There were two convictions relating to the deaths of workers and eight involving "serious injuries" to employees in the period the Saskatchewan Party government halted publicizing convictions of employers or others under the Occupational Health and Safety Act.
The government recently resumed issuing news releases relating to occupational health and safety prosecutions and on its website has published a list of convictions that took place between 2007 and March 30, 2009.
The election of the Sask. Party government in November 2007 and a changeover in officials in occupational health and safety created some questions about disclosure policy.
Publication of convictions in news releases and on the government website was formally stopped after new assistant deputy minister Mike Carr ordered a review of the policy in an initiative to also recognize positive activities such as OHS acquittals and good safety records of businesses.
NDP labour critic Andy Iwanchuk said that reasoning was "unacceptable."
Publicizing prosecutions shows the importance of workplace safety, Iwanchuk said, as illustrated by the serious nature of some of the incidents that the government kept quiet about.
"It really puts in the question, how serious do they take this? Whatever the reason they have for doing it, it just doesn't cut it. We're talking about life and death," he said in an interview Monday.
Sask. Party Advanced Education, Employment and Labour Minister Rob Norris said he was concerned about the length of time the review took but defended the fact convictions were not publicized in news releases during that time.
He said there had been a lack of consistency in the disclosure policy under the previous NDP government.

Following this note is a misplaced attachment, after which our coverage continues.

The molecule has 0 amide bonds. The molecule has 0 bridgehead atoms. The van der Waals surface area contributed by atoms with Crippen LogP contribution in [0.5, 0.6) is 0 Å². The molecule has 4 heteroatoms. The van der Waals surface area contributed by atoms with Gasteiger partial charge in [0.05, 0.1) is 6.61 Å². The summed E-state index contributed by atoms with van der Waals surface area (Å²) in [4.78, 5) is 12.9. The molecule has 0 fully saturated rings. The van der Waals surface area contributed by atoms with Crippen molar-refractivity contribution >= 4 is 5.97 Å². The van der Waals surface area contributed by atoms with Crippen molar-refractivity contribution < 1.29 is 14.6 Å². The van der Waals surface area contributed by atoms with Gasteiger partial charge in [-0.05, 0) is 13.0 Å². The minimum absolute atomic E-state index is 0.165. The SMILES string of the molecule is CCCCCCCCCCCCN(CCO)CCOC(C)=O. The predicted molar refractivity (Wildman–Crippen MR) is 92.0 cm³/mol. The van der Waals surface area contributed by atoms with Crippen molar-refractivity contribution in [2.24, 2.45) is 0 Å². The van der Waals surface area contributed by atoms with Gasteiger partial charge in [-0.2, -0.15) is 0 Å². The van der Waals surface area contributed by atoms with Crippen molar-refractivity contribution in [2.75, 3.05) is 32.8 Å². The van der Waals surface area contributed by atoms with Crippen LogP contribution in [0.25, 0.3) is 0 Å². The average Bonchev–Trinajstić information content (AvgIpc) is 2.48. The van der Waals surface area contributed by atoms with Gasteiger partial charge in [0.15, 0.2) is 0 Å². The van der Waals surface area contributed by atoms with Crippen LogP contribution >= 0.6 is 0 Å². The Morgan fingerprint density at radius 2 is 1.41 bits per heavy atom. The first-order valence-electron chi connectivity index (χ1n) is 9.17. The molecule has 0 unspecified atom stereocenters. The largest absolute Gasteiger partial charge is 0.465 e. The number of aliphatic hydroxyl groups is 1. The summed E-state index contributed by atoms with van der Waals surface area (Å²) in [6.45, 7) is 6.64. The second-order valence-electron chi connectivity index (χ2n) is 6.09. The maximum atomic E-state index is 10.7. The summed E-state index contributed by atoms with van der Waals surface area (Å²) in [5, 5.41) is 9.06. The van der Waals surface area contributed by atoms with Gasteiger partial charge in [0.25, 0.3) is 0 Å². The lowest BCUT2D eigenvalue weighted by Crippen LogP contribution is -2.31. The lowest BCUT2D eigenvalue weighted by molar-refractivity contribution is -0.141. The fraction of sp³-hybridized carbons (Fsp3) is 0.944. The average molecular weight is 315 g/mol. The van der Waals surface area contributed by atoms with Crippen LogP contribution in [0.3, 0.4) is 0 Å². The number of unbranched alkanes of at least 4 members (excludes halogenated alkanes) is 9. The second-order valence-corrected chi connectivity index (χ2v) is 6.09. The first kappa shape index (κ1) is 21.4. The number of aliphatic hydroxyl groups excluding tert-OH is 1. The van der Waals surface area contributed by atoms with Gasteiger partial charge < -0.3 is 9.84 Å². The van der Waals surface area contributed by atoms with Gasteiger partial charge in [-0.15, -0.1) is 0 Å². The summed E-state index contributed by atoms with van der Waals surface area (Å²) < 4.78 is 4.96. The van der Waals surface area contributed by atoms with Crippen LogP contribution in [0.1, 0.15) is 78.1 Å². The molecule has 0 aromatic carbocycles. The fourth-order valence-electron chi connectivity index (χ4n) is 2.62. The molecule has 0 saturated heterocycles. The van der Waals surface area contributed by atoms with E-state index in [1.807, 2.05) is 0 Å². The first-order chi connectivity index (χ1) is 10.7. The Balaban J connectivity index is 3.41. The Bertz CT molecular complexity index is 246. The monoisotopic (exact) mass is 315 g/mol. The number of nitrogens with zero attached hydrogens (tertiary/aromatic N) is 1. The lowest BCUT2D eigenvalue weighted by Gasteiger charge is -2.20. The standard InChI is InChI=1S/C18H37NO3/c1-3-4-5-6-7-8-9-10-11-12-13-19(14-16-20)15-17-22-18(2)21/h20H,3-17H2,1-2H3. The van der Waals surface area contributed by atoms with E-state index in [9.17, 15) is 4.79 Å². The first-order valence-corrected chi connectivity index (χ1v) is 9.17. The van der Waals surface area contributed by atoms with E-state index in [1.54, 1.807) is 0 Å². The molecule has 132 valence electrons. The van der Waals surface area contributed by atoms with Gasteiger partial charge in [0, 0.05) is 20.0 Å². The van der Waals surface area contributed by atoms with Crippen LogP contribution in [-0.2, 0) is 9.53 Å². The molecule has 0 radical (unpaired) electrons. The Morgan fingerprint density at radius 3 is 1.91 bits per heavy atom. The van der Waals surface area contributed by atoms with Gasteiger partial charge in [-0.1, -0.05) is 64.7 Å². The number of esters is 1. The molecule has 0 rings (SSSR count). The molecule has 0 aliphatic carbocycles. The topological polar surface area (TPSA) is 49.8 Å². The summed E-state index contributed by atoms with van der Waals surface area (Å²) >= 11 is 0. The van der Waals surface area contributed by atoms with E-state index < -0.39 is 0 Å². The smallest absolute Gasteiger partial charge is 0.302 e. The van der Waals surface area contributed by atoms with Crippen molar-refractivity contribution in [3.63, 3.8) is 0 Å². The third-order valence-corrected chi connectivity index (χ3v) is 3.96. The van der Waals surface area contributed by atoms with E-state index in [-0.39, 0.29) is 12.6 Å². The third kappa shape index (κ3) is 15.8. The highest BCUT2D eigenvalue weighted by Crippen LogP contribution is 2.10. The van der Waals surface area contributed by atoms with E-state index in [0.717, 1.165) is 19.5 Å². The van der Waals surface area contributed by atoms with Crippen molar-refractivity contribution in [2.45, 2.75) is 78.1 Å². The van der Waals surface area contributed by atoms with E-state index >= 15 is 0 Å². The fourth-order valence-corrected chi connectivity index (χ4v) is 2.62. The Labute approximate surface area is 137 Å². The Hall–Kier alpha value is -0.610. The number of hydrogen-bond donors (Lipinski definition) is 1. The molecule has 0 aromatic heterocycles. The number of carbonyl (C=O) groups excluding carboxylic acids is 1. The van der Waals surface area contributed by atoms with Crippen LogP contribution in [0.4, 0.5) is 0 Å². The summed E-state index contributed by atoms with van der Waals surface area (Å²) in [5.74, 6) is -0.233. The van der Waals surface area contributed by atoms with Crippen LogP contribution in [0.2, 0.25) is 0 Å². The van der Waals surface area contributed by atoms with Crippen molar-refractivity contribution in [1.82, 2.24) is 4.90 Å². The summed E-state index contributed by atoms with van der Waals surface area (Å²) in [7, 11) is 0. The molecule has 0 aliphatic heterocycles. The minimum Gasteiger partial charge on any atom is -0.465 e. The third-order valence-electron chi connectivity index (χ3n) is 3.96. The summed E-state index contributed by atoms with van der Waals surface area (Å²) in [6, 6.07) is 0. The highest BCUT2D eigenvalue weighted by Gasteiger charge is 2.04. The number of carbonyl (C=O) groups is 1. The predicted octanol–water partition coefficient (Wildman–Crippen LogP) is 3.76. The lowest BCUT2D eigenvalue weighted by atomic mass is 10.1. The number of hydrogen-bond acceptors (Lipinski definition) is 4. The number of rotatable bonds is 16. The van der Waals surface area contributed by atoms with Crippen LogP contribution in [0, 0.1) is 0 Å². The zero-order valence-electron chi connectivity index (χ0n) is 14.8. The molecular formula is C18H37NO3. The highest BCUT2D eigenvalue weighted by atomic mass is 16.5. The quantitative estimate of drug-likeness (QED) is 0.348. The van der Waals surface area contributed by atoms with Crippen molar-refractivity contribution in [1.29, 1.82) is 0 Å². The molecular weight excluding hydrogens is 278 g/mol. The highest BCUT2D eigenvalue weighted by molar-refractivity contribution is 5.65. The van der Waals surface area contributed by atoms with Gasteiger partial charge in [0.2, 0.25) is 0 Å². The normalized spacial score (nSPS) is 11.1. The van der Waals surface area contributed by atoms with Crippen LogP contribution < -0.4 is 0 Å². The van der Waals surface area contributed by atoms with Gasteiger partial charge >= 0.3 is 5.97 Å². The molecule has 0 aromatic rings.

"I'm committed to helping to ensure this is one of the most transparent processes that there is in Canada," he said.
Norris said the government had been willing to share information with the media during the "transition period" However, in most cases, media outlets would not have been aware of the convictions unless the government provided notification.
The last news release on an OHS conviction was in August 2007.
The Sask. Party government released its first news release on a conviction last week.
The list of previous prosecutions shows Bourgault Industries of St. Brieux pleaded guilty last November to one charge under OHS regulations and was fined $8,000 for an incident on Feb. 2, 2007, when an employee died as a result of injuries incurred while operating a laser-cutting machine.
The charge was failure to provide a written lock-out procedure to each worker required to work on a machine other than a power tool,
Hubbard Construction Inc. pleaded guilty to two charges on Jan. 21, 2008, and was fined $17,250 in connection with the 2005 death of an employee who fell at a home construction site near Saskatoon.
The company failed to ensure that an opening or hole in a floor into which a worker could step or fall was covered with a securely installed covering with a warning sign and failed to ensure the health, safety and welfare of a worker.